Mie Gomak: Wok-fried grilled noodles with shredded chicken, andaliman spices, fresh curry leaves, and coconuts milk sauce. For us, the most underwhelming item we tasted and could use a little something. Maybe we just missed our MSG too much.
Gohu Ikan Tuna at Kaum
Gohu Ikan Tuna: Fresh tuna marinated in coconut oil, calamansi juice, and fresh belimbi, served with kenari nuts and ginseng leaves. This was our absolute favorite of the day. It’s like the Indonesian version of a poke bowl. As fresh as it gets!
Kacang Mete Karamel at Kaum
Kacang Mete Karamel: Flores cashew nuts, coconut shortbread, Amed sea salt, caramel, and Bedugul vanilla ice cream. NOM. Don’t leave without dessert!

Though the management insists their restaurant is not “fine dining”, we’ll still say it’s ambitious to open up a restaurant dedicated to Indonesian food with such steep prices, compared to local warungs and nearby Indonesian restos. It’s one thing to open up in Hong Kong where Indonesian food is a novelty, but a totally different ballgame to operate in Bali, where you can find similar dishes (albeit likely laced with MSG) for a tenth of the price. 

That said, as we commented when Republik 45 popped up, we’re excited to see more Indonesian restaurants enter the scene. Look in the lifestyle magazines about the Bali culinary world and you’ll see that Western menus often dominate the glossy pages.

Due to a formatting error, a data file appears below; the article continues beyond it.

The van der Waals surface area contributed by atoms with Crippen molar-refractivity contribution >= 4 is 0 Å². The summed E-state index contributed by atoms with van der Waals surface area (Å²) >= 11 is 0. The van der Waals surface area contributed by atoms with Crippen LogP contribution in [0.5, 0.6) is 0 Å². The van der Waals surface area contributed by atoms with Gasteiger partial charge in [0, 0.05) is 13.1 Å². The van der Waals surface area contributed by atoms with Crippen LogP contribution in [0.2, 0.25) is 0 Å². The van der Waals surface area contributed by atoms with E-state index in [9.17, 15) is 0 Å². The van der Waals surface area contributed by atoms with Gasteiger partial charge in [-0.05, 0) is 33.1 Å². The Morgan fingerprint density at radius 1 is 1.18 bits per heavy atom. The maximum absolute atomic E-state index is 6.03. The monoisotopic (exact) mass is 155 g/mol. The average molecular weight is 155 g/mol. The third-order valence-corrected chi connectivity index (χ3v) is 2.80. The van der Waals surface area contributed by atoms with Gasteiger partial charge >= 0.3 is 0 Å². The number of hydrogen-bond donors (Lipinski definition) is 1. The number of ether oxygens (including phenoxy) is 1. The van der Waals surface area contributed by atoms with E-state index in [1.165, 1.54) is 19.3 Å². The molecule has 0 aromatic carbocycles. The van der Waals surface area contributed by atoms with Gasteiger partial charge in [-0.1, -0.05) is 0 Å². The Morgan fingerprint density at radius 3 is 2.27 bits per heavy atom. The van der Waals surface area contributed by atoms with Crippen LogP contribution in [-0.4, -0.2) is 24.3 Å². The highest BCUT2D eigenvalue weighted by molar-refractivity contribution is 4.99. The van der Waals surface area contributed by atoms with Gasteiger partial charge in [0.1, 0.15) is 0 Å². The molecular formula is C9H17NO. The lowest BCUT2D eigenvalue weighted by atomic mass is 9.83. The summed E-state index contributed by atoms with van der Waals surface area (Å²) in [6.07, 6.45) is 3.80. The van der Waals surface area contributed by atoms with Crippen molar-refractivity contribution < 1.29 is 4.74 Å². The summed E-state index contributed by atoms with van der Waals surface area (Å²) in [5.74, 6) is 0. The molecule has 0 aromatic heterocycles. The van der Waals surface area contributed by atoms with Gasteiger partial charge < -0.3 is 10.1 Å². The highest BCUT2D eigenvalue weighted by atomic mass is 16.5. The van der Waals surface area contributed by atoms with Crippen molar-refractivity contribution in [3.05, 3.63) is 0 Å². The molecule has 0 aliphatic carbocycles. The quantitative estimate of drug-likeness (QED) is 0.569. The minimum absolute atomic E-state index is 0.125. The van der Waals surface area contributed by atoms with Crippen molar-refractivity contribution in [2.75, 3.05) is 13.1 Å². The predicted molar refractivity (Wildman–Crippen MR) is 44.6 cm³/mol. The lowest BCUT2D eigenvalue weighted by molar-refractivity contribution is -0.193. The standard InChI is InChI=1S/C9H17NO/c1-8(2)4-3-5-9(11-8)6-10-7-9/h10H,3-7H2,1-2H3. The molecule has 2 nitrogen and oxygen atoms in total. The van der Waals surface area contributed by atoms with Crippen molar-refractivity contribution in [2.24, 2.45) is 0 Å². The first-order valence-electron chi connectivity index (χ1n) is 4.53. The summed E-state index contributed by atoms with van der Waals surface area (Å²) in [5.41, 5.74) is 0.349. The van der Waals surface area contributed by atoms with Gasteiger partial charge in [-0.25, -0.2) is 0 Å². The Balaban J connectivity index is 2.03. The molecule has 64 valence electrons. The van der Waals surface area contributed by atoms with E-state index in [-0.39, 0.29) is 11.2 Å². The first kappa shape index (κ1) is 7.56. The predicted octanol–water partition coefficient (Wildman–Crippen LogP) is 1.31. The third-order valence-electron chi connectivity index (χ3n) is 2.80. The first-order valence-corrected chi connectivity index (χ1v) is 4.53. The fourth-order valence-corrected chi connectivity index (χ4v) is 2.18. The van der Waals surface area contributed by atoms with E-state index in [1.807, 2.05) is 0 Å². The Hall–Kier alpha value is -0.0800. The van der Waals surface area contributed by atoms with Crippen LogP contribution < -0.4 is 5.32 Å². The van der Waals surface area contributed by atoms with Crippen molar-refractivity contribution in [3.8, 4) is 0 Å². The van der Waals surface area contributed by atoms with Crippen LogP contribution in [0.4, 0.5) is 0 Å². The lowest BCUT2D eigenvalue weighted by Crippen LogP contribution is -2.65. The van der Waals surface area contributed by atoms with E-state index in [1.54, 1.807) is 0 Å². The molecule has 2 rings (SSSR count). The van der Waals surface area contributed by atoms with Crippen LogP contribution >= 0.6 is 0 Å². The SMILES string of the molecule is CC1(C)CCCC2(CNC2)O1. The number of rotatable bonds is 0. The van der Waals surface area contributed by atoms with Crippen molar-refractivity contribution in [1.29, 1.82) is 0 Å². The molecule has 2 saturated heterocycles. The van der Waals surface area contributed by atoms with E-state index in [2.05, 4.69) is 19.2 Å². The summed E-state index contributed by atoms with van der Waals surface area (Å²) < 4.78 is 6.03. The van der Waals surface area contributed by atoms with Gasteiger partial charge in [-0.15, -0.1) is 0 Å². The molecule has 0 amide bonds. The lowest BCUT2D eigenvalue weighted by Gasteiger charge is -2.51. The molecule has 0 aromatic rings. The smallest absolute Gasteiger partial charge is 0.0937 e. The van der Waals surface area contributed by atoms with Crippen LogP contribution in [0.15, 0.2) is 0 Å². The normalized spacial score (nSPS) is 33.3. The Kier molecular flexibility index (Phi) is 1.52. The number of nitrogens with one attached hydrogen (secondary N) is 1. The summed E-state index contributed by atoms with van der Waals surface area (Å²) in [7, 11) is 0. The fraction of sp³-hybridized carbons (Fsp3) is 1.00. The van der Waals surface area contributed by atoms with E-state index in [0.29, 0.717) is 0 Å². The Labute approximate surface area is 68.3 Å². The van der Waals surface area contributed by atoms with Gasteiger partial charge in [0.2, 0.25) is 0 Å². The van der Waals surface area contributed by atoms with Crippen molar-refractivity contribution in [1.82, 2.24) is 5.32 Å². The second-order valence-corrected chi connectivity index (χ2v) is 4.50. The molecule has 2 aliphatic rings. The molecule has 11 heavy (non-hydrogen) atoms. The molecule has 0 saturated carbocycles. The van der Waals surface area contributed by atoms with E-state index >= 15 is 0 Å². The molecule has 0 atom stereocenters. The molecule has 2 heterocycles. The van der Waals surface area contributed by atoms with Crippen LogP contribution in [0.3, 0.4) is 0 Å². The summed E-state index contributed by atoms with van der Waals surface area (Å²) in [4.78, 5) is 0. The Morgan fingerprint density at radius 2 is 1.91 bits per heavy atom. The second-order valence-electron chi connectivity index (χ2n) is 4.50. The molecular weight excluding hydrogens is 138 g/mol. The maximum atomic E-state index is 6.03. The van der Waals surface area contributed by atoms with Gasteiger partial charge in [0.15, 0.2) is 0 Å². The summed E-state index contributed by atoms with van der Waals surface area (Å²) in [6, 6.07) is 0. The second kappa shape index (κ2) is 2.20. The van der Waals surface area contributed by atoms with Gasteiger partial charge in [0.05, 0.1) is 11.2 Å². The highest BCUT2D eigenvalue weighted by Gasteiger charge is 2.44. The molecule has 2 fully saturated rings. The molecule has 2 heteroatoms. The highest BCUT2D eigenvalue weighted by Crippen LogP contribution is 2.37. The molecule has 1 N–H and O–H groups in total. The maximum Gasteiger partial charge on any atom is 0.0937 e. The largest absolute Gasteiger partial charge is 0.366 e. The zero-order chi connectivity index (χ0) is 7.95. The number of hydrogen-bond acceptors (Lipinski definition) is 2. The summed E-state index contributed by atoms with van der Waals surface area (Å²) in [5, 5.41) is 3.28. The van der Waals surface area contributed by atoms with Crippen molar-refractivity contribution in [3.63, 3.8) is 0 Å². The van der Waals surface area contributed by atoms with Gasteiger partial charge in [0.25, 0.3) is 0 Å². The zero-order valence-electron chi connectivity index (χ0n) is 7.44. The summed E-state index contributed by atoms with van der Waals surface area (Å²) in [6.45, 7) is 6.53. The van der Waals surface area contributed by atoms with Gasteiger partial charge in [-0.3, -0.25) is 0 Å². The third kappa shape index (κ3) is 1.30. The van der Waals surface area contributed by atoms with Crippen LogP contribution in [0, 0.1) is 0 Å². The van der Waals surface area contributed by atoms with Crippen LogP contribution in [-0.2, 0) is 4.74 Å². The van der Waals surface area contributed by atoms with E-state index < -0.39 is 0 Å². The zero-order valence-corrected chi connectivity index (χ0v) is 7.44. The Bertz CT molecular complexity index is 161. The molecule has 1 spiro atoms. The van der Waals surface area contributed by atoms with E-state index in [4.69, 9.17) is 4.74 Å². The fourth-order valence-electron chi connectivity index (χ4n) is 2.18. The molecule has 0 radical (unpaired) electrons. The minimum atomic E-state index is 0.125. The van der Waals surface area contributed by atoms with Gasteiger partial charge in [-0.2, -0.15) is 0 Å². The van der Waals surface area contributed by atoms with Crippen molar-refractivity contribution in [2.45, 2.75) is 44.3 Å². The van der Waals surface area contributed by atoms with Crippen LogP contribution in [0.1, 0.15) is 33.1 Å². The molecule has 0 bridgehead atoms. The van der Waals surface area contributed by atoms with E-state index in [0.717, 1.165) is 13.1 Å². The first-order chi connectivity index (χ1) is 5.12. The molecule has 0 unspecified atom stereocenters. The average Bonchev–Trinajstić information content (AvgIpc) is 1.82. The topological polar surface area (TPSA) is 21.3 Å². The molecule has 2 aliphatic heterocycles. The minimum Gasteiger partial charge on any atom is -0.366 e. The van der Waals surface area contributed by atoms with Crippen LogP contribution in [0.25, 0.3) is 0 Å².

As we see it, Kaum’s a great place for visitors who want to get acquainted with Indonesian food and who may have not yet developed the stomach tenacity required for digesting street food (i.e. ‘Bali belly’). If stomach stuff’s not an issues for you, or you’re already familiar with Indonesian fare, then we’ll say it’s a nice place to make a night out and still get your favorite Indonesian dishes, done with a fresh take. And don’t forget to look at their cocktail menu for some fun. They’ve got some pretty interesting mixes. We liked the Pedas Margarita. Combine spicy chilis with tequila and we’re sold. 

Kaum Bali

The ambience isn’t so bad either. Set on the second floor with one of the walls a glass panel overlooking the beach club, you’ve got a great view of the sea and the action going on down below. The space isn’t huge so it’s not overwhelming. The walls are concrete, stamped by wood panels, hand carved by artisans in Toraja, Sulawesi. The tables are teak wood from East Java—there’s a super long one running the length of the restaurant, which was intended to give you that communal dining view. 

Kaum Bali

Kaum Bali

If you can see pattern between how the restaurant sourced its building and interior materials with how it sources its food, you’re not wrong. 

Coconuts Hot Spots are notable new restaurants or undiscovered gems around Bali that we think are worth a visit.


Potato Head Beach Club
Jl. Petitenget no. 51B
+62 (361) 300 7990
Monday-Sunday 12pm – 4pm | 5pm – midnight


Photos and words: Juminten Jones/Coconuts Bali


ALSO READ ‘Potato Head’ name born as counter to elegant and exclusive Jakarta culture